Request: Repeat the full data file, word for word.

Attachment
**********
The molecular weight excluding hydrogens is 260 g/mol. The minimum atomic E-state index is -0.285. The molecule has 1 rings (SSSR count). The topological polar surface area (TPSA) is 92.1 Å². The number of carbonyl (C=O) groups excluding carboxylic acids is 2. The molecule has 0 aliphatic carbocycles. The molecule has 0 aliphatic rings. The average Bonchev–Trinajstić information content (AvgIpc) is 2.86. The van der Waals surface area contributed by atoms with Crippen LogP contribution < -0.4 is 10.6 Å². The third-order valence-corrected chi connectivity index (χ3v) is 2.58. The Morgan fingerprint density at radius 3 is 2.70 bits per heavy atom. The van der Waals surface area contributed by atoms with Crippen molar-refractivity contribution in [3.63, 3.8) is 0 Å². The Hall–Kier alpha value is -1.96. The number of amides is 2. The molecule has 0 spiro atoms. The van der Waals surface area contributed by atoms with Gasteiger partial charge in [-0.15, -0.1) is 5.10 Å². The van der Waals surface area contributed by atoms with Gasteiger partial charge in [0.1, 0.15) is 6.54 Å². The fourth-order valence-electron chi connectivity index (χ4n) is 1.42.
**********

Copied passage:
The molecular weight excluding hydrogens is 260 g/mol. The minimum atomic E-state index is -0.285. The molecule has 1 rings (SSSR count). The topological polar surface area (TPSA) is 92.1 Å². The number of carbonyl (C=O) groups excluding carboxylic acids is 2. The molecule has 0 aliphatic carbocycles. The molecule has 0 aliphatic rings. The average Bonchev–Trinajstić information content (AvgIpc) is 2.86. The van der Waals surface area contributed by atoms with Crippen LogP contribution < -0.4 is 10.6 Å². The third-order valence-corrected chi connectivity index (χ3v) is 2.58. The Morgan fingerprint density at radius 3 is 2.70 bits per heavy atom. The van der Waals surface area contributed by atoms with Crippen molar-refractivity contribution in [3.63, 3.8) is 0 Å². The Hall–Kier alpha value is -1.96. The number of amides is 2. The molecule has 0 spiro atoms. The van der Waals surface area contributed by atoms with Gasteiger partial charge in [-0.15, -0.1) is 5.10 Å². The van der Waals surface area contributed by atoms with Gasteiger partial charge in [0.1, 0.15) is 6.54 Å². The fourth-order valence-electron chi connectivity index (χ4n) is 1.42.